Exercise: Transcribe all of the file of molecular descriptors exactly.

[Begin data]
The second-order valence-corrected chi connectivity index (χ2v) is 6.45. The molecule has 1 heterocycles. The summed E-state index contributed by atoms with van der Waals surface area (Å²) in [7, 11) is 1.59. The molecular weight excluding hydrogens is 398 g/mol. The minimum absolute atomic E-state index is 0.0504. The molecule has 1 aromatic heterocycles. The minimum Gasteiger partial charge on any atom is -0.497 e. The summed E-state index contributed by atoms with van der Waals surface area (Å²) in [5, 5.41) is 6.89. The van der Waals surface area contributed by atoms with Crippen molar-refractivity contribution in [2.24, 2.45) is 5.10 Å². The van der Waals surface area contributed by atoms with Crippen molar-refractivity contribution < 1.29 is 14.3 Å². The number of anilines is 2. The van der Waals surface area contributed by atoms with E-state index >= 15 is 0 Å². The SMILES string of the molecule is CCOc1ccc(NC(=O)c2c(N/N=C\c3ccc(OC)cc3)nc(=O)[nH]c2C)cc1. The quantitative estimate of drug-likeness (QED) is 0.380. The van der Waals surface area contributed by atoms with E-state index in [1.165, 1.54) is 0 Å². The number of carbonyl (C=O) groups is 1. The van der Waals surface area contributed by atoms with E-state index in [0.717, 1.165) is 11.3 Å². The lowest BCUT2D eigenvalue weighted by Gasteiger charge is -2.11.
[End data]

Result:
The second-order valence-corrected chi connectivity index (χ2v) is 6.45. The molecule has 1 heterocycles. The summed E-state index contributed by atoms with van der Waals surface area (Å²) in [7, 11) is 1.59. The molecular weight excluding hydrogens is 398 g/mol. The minimum absolute atomic E-state index is 0.0504. The molecule has 1 aromatic heterocycles. The minimum Gasteiger partial charge on any atom is -0.497 e. The summed E-state index contributed by atoms with van der Waals surface area (Å²) in [5, 5.41) is 6.89. The van der Waals surface area contributed by atoms with Crippen molar-refractivity contribution in [2.24, 2.45) is 5.10 Å². The van der Waals surface area contributed by atoms with Crippen molar-refractivity contribution < 1.29 is 14.3 Å². The number of anilines is 2. The van der Waals surface area contributed by atoms with E-state index >= 15 is 0 Å². The SMILES string of the molecule is CCOc1ccc(NC(=O)c2c(N/N=C\c3ccc(OC)cc3)nc(=O)[nH]c2C)cc1. The quantitative estimate of drug-likeness (QED) is 0.380. The van der Waals surface area contributed by atoms with E-state index in [1.165, 1.54) is 0 Å². The number of carbonyl (C=O) groups is 1. The van der Waals surface area contributed by atoms with E-state index in [0.717, 1.165) is 11.3 Å². The lowest BCUT2D eigenvalue weighted by Gasteiger charge is -2.11.